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12.10.08

Resisting the Pull of Office Politics

Palace intrigue can be addictive. Here's why the smart move is to kick the habit.

What do you think about Barack Obama's appointment of Hillary Clinton as Secretary of State?

—Charles Pashley, Philadelphia

We think, on the merits, Hillary Clinton is a terrific appointment. But putting merit aside for a moment, Senator Clinton's appointment is something else. It's a spark that will surely ignite humankind's oldest and most unproductive form of organizational dysfunction: palace intrigue. That is, unless the new President makes it painfully clear—via public shamings—that he will not tolerate the gossiping, maneuvering, tea-leaf-reading, backstabbing, and general office politicking that so many people hold so dear.

That's right—lots of people love palace intrigue, despite widespread claims to the opposite. And the more "intellectual" they are, the more they seem to indulge, with cerebral media industry types being perhaps the worst offenders. Not to narrow the field! Cliques pop up, plotting occurs, and information bartering is transacted in every sort of setting: public, private, large, and small.

The Obama White House will likely be no exception. Indeed, with the installation of the new Secretary of State, it's unavoidable, as she comes with a preexisting band of devoted partisans, the so-called Clintonistas. Sure, Secretary Clinton will have the best of intentions, and her staff will swear allegiance to the new boss, but with old scores to settle and reputations to revive, the issues of the day won't be the only thing on their minds. More palace intrigue is sure to bubble up between Timothy Geithner's crew of supporters in the Treasury Dept. and Larry Summers' loyalists on the National Economic Counsel, with both sides jockeying for bragging rights about access to the President, not to mention the warm glow of positive public opinion.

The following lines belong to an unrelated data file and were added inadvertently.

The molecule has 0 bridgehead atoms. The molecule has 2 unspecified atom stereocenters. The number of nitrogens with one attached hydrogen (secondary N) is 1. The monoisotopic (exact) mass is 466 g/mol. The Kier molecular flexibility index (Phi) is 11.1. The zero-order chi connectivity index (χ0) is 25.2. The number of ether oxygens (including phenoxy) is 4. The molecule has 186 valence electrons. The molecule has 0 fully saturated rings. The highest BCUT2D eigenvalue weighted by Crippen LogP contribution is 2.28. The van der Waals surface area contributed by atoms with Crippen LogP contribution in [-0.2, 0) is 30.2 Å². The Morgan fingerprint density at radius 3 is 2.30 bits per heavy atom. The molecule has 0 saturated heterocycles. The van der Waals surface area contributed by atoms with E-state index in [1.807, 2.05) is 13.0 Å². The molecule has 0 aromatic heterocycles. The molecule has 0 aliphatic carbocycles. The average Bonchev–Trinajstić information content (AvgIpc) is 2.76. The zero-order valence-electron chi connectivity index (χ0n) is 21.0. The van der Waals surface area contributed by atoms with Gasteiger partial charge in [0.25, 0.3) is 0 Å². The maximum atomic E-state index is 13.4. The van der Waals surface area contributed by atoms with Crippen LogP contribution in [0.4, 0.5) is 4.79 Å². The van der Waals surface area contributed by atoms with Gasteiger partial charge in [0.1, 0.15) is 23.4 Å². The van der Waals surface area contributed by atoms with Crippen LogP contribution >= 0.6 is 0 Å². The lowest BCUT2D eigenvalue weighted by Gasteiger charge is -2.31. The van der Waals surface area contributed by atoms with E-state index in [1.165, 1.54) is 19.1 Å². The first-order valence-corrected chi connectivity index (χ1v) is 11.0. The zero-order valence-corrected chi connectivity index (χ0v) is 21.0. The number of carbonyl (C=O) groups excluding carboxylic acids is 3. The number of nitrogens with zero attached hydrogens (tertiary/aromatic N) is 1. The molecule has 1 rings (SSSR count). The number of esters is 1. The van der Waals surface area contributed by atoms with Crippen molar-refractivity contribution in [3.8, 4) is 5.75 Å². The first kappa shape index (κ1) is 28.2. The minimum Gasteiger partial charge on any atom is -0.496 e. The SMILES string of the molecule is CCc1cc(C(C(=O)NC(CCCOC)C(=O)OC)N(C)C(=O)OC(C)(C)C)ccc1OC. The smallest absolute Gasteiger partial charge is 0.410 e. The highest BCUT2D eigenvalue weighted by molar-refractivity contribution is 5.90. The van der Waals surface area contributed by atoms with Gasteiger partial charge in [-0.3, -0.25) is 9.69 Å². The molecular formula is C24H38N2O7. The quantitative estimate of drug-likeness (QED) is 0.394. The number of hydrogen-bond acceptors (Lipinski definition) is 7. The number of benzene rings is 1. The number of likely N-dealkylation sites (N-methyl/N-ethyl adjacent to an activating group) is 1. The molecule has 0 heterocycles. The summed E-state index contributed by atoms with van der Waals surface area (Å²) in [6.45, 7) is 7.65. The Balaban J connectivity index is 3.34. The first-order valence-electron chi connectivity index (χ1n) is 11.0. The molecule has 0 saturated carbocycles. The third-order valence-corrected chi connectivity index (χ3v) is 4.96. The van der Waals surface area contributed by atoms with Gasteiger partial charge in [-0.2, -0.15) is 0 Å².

Similarly, in business, palace intrigue is about power—who has it, who's gaining it, and which players will land on the right side of fence. Thus, employees at every level—though the politicking gets meaner and more intense toward the top—tend to align themselves with one "team" or another. They huddle in each other's offices, selectively sharing intelligence about their peers' machinations, real and imagined. They forward incriminating e-mails from perceived enemies. They support allies at meetings and (subtly) try to undermine "the others." At its best, palace intrigue is petty. At its worst, it can be war.

It's always dumb. Not just because it's unproductive but because it ultimately hurts more careers than it helps. Some ruthless office politickers make it to the top. In the long run, though, those who relentlessly refuse to play the game win the organization's trust and a reputation for integrity. They're known to hold no grudges and harbor no hidden agendas.

That's why when you start at a new organization you have to fight the forces trying to draw you into the fray. You'll have to fight hard, too—as those already enmeshed will assiduously court you with insider insights and vague promises of help. Don't fall for it. Every participant in palace intrigue falls into one of two categories. They're either boss haters, bitter or resentful and bent on subterfuge. Or boss wannabes, who see you as a rung on their ladder. And remember, every palace intriguer may also be a double agent, ready to trade your opinions to get information in return.

So muster your strength. We have a friend who keeps a piece of paper in his top drawer that says, "I love everyone," and refers to it every time he feels the lure of internecine battles. Another technique is to steer clear of the most embroiled players, or at least cut short conversations that smack of scheming.

The task for managers takes guts, too. If you want to lessen the palace intrigue in your organization, you need to do what we've suggested for the President-elect, which is move out those who waste their time with it. Then explain why they left to everyone. Don't say they left "for personal reasons" or "to spend more time with the family." Say: "They cared more about themselves than the company's success." And in politics, as in business, that's no way to win.

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